Covid: The Indian Experiment
by David Archibald
24 July 2022
This is a tale of two Indian states, both alike in dignity, that used different control measures for covid.
We should be grateful for the people of Kerala, a state of 36 million souls, who, by electing a communist to rule over them, thus self-selected to be the control group in our experiment. Exactly the same as Australia, the government of Kerala banned the use of ivermectin and relied upon vaccination. The state of Uttar Pradesh, with a population of 238 million, instead chose to distribute ivermectin cheaply as a prophylactic.
These are the statistics for 21 Indian states as up to 22nd July:
|Jammu and Kashmir||13.6||0.459||4,761|
And this is how they graph up. Firstly the chart of covid incidence in terms of cumulative cases to date divided by the province population:
What is immediately evident is that Uttar Pradesh’s covid incidence rate is one twenty-first that of Kerala. The difference in death rates is similar:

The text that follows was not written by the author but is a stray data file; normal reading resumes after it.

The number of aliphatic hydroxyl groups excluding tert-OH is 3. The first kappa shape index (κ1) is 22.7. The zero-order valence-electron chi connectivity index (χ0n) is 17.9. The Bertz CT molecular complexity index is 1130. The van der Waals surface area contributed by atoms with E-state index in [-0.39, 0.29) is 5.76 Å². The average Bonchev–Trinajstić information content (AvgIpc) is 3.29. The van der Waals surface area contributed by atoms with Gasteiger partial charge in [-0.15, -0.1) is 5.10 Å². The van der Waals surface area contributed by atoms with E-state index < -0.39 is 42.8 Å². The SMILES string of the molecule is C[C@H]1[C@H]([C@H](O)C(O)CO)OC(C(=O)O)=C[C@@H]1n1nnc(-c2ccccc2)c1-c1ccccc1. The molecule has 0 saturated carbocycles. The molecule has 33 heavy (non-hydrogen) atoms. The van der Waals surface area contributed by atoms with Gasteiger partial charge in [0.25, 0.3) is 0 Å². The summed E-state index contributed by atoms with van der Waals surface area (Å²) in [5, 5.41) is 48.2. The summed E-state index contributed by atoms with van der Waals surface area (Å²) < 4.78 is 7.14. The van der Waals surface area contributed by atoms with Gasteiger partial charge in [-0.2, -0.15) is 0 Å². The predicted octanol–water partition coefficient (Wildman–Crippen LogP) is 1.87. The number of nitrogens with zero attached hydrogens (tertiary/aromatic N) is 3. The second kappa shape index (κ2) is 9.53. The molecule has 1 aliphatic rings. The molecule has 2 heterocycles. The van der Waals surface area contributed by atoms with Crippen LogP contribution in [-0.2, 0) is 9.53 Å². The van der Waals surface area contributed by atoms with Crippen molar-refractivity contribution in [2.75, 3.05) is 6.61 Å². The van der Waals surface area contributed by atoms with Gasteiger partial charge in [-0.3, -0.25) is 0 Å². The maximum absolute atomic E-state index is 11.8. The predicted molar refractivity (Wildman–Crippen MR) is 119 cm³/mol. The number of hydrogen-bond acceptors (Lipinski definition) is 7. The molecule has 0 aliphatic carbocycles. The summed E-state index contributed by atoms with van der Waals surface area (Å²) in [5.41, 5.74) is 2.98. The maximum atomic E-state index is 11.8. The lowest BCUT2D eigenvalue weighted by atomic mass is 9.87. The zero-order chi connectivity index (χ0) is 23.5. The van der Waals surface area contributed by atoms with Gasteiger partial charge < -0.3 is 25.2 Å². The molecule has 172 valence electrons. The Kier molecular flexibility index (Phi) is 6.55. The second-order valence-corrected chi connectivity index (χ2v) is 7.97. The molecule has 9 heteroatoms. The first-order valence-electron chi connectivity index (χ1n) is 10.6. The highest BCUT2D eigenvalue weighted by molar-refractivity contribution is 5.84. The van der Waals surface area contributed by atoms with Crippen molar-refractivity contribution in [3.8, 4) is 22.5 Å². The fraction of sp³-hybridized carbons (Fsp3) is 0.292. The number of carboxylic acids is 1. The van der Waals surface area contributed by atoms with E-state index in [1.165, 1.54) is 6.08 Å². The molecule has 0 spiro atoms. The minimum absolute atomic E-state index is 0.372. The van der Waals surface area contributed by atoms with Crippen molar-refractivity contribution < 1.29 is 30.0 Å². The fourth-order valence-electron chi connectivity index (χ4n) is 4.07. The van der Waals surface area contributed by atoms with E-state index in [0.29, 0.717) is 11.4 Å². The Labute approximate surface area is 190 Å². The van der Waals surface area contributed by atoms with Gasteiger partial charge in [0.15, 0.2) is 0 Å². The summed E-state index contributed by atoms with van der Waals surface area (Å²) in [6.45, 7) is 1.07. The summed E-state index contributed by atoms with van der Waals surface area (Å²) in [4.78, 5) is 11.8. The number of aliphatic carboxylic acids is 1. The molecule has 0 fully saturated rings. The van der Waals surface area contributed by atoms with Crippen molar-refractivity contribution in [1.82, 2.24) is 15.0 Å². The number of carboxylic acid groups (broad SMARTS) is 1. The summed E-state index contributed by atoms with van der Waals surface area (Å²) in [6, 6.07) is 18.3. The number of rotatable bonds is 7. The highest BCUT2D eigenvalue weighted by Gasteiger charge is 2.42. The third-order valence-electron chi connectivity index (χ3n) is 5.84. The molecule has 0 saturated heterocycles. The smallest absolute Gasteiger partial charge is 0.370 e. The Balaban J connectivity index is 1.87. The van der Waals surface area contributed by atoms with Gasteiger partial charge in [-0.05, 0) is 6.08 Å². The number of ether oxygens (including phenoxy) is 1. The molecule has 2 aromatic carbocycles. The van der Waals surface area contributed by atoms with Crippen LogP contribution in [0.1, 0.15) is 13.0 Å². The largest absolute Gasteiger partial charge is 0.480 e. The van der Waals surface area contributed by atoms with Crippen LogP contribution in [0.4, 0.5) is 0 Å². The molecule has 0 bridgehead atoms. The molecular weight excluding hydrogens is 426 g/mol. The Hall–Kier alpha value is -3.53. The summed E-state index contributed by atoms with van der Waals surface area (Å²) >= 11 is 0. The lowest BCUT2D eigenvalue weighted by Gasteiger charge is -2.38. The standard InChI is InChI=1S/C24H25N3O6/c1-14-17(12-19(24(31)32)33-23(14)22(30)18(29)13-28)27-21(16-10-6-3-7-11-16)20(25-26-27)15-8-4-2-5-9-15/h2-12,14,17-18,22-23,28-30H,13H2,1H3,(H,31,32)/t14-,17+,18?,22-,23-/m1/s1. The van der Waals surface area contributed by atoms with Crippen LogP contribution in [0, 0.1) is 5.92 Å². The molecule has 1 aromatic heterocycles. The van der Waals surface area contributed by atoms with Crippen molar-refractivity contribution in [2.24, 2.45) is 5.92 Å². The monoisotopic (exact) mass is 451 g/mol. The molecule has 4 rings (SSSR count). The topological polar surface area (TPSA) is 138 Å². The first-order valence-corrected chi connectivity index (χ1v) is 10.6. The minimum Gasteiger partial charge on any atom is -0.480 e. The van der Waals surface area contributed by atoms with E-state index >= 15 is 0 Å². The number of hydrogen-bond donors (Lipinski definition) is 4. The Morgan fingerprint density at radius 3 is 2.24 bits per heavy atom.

On a per million of population basis, Uttar Pradesh has one twentieth the covid death rate of our control group, Kerala. The next thing to look at is the case fatality rate:
The case fatality rate for covid is much the same throughout India at about 1%, as the disease’s designers intended.
Australia is currently experiencing 47,343 new covid cases per day and is up to 68 deaths per day with a rocket:
The results of the Indian experiment are in. We could have a much lower community disease burden if we switched from vaccination to ivermectin. But Australia’s covid policy is stuck on stupid and tens of thousands will die. In the interim there is the added burden of long covid. This anecdote from the US is instructive:
So the electrician came. He told me he had Covid three times and had brain fog. All power off to install new switches. Only it wasn’t all off. When I pointed this out he said “Oh. Good thing you checked” So remember this when dealing with people in the bold bright (stupid) future.
People with brain fog from long covid will attempt to do surgery, fly planes and drive trucks. It is going to get ugly.
David Archibald is the author of The Anticancer Garden in Australia